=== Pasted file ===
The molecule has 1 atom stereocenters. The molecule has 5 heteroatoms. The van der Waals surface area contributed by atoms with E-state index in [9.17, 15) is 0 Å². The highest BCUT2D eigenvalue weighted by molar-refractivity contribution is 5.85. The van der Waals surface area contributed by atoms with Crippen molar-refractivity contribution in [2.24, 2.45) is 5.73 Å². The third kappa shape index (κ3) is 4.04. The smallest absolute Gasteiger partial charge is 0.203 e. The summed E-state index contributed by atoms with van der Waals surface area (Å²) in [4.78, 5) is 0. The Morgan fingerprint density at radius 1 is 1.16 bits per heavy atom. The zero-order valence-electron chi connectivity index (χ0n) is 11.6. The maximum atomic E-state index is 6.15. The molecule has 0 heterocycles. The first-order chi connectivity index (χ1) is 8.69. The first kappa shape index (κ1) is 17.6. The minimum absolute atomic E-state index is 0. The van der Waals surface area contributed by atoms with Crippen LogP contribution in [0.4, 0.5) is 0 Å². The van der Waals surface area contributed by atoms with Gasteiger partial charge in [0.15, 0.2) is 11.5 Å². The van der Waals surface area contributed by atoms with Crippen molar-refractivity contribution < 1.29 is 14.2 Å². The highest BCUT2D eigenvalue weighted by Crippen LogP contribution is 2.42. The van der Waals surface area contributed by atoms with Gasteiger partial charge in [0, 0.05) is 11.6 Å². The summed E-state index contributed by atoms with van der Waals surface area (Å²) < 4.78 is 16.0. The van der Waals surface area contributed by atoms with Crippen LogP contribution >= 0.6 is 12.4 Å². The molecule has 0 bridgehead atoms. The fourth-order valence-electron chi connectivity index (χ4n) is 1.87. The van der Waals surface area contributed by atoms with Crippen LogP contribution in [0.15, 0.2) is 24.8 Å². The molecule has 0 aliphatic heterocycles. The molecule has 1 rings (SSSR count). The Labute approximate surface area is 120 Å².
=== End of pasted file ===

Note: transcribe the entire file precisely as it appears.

The molecule has 1 atom stereocenters. The molecule has 5 heteroatoms. The van der Waals surface area contributed by atoms with E-state index in [9.17, 15) is 0 Å². The highest BCUT2D eigenvalue weighted by molar-refractivity contribution is 5.85. The van der Waals surface area contributed by atoms with Crippen molar-refractivity contribution in [2.24, 2.45) is 5.73 Å². The third kappa shape index (κ3) is 4.04. The smallest absolute Gasteiger partial charge is 0.203 e. The summed E-state index contributed by atoms with van der Waals surface area (Å²) in [4.78, 5) is 0. The Morgan fingerprint density at radius 1 is 1.16 bits per heavy atom. The zero-order valence-electron chi connectivity index (χ0n) is 11.6. The maximum atomic E-state index is 6.15. The molecule has 0 heterocycles. The first-order chi connectivity index (χ1) is 8.69. The first kappa shape index (κ1) is 17.6. The minimum absolute atomic E-state index is 0. The van der Waals surface area contributed by atoms with Crippen LogP contribution in [0.4, 0.5) is 0 Å². The van der Waals surface area contributed by atoms with Gasteiger partial charge in [0.15, 0.2) is 11.5 Å². The van der Waals surface area contributed by atoms with Crippen molar-refractivity contribution < 1.29 is 14.2 Å². The highest BCUT2D eigenvalue weighted by Crippen LogP contribution is 2.42. The van der Waals surface area contributed by atoms with Gasteiger partial charge in [0, 0.05) is 11.6 Å². The summed E-state index contributed by atoms with van der Waals surface area (Å²) < 4.78 is 16.0. The van der Waals surface area contributed by atoms with Crippen LogP contribution >= 0.6 is 12.4 Å². The molecule has 0 bridgehead atoms. The fourth-order valence-electron chi connectivity index (χ4n) is 1.87. The van der Waals surface area contributed by atoms with Crippen LogP contribution in [0.15, 0.2) is 24.8 Å². The molecule has 0 aliphatic heterocycles. The molecule has 1 rings (SSSR count). The Labute approximate surface area is 120 Å².